While a staple of Fascist cinema, the rejection of mobility in favor of reconstituting the family unit extends to the postwar period and informs the eight melodramas resulting from the collaboration between Nazzari and director Raffaello Mattarazzo, from Catene (1949) to Malinconico autunno (1958), which are the focus of chapter 4. While thorough in illustrating how these “melodramas tempered Nazzari’s heroic qualities … transforming him into a righteous pater familias” (pp. 85, 107), the chapter also draws on the extensive literature on Mattarazzo’s melodramas to account for the immobility of these films’ female star, Yvonne Sanson, reflecting society’s anxiety regarding female sexuality and the preservation of family unit as essential to both patriarchy and capitalism.[2] Part 1 of the book terminates with a (very) short chapter discussing Nazzari’s im/mobility (as Zambenedetti defines it) in Dino Risi’s 1964 Il Gaucho, in which Nazzari’s character’s pathological idealization of his faraway homeland is instrumental to Risi’s caustic critique of post-economic miracle Italian society. Increasingly anachronistic by the early 1960s, Nazzari’s model of mobile Italian masculinity was ready to pass on the baton to Alberto Sordi’s.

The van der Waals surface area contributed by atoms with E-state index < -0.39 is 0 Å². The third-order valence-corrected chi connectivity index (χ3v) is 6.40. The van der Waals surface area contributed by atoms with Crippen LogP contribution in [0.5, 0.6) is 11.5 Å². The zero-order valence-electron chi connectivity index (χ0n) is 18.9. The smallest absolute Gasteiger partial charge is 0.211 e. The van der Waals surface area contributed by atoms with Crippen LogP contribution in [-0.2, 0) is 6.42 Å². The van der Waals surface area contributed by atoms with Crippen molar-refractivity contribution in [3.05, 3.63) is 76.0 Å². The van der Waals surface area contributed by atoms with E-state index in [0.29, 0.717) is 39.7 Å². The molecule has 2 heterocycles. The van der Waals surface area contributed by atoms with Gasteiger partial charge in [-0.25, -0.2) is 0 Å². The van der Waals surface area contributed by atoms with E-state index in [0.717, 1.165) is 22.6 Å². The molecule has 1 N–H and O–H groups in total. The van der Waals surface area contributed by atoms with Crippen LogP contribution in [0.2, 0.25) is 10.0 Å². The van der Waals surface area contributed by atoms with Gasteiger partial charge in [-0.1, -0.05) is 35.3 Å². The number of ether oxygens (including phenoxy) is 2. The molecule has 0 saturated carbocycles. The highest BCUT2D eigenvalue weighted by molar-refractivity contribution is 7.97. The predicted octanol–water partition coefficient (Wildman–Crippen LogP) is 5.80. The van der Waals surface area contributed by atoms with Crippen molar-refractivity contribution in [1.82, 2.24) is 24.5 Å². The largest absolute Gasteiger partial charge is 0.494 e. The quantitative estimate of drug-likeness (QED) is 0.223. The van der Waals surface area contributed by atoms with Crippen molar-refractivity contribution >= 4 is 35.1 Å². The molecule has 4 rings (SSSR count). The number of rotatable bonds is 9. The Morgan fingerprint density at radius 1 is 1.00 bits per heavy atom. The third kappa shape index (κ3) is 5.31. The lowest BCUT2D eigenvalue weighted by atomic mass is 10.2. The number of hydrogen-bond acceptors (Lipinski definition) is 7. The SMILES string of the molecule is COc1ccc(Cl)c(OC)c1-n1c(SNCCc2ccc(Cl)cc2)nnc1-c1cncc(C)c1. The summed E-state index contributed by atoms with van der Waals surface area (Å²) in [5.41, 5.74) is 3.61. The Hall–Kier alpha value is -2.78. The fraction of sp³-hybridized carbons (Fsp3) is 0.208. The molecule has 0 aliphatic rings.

After a brief tntroduction to part 2 discussing the film The Best of Enemies (Guy Hamilton, 1961), starring both Nazzari and Sordi, the second part is divided into five chapters “loosely describing actions that motivate a journey or occur during an instance of mobility in a wide array of films featuring Alberto Sordi in a leading or supporting role” (p. 120): late 1950s travel comedies (chapter 6), travel mobility (chapter 7), lawbreaking at home and abroad (chapter 8), exploration and Italian identity abroad (chapter 9), and the satire of petroculture (chapter 10). Clustered between 1958 and 1959, the travel comedies discussed in chapter 6 introduce the theme of leisure travel to the canon of screen representation of Italian mobility. The formulaic nature of these films is thus summarized by Zambenedetti: “characters travel to an exotic destination … where they experience a sexual awakening which gives way to self-discovery, often made explicit during (or immediately before) their return voyage” (p. 128). The means of transportation deployed in these comedies point toward broader notions of class and social status (and aspirations) and are key to these films’ overall message that the quest for social mobility (exemplified by the use of private automobiles) is not conducive to happiness. In Vacanze d’inverno (Camillo Mastrocinque and Giuliano Carnimeo, 1959), for example, the car used to travel from Rome to Cortina to preserve appearances leads to leads to trouble and conflict, and is ditched for the train on the way back, leading to emotional growth and self-discovery.